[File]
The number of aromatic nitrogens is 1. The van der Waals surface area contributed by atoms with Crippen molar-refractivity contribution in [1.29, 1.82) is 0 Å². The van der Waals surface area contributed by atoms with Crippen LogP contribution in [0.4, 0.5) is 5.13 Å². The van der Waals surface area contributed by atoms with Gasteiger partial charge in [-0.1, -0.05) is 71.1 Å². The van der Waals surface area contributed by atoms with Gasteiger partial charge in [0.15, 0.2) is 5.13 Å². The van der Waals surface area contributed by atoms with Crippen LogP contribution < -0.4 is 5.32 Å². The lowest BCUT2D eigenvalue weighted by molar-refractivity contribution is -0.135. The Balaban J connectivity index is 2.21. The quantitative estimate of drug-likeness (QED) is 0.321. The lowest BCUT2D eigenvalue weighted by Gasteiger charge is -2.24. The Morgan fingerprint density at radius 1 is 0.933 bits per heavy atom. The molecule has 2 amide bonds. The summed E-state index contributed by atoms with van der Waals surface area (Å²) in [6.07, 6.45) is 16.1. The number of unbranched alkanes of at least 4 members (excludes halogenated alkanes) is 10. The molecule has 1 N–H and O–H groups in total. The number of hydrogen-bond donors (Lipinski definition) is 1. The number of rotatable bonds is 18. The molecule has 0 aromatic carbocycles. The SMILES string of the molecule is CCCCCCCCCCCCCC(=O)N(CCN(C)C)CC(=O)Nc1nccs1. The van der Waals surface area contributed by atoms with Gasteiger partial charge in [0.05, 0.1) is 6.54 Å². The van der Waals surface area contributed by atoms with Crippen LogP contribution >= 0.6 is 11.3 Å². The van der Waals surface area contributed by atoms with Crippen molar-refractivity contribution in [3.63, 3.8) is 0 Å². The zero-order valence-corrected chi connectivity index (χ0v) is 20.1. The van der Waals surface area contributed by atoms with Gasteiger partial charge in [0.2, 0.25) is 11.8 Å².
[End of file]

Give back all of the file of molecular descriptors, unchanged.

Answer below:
The number of aromatic nitrogens is 1. The van der Waals surface area contributed by atoms with Crippen molar-refractivity contribution in [1.29, 1.82) is 0 Å². The van der Waals surface area contributed by atoms with Crippen LogP contribution in [0.4, 0.5) is 5.13 Å². The van der Waals surface area contributed by atoms with Gasteiger partial charge in [-0.1, -0.05) is 71.1 Å². The van der Waals surface area contributed by atoms with Gasteiger partial charge in [0.15, 0.2) is 5.13 Å². The van der Waals surface area contributed by atoms with Crippen LogP contribution < -0.4 is 5.32 Å². The lowest BCUT2D eigenvalue weighted by molar-refractivity contribution is -0.135. The Balaban J connectivity index is 2.21. The quantitative estimate of drug-likeness (QED) is 0.321. The lowest BCUT2D eigenvalue weighted by Gasteiger charge is -2.24. The Morgan fingerprint density at radius 1 is 0.933 bits per heavy atom. The molecule has 2 amide bonds. The summed E-state index contributed by atoms with van der Waals surface area (Å²) in [6.07, 6.45) is 16.1. The number of unbranched alkanes of at least 4 members (excludes halogenated alkanes) is 10. The molecule has 1 N–H and O–H groups in total. The number of hydrogen-bond donors (Lipinski definition) is 1. The number of rotatable bonds is 18. The molecule has 0 aromatic carbocycles. The SMILES string of the molecule is CCCCCCCCCCCCCC(=O)N(CCN(C)C)CC(=O)Nc1nccs1. The van der Waals surface area contributed by atoms with Gasteiger partial charge in [0.05, 0.1) is 6.54 Å². The van der Waals surface area contributed by atoms with Crippen LogP contribution >= 0.6 is 11.3 Å². The van der Waals surface area contributed by atoms with Crippen molar-refractivity contribution in [3.63, 3.8) is 0 Å². The zero-order valence-corrected chi connectivity index (χ0v) is 20.1. The van der Waals surface area contributed by atoms with Gasteiger partial charge in [0.2, 0.25) is 11.8 Å².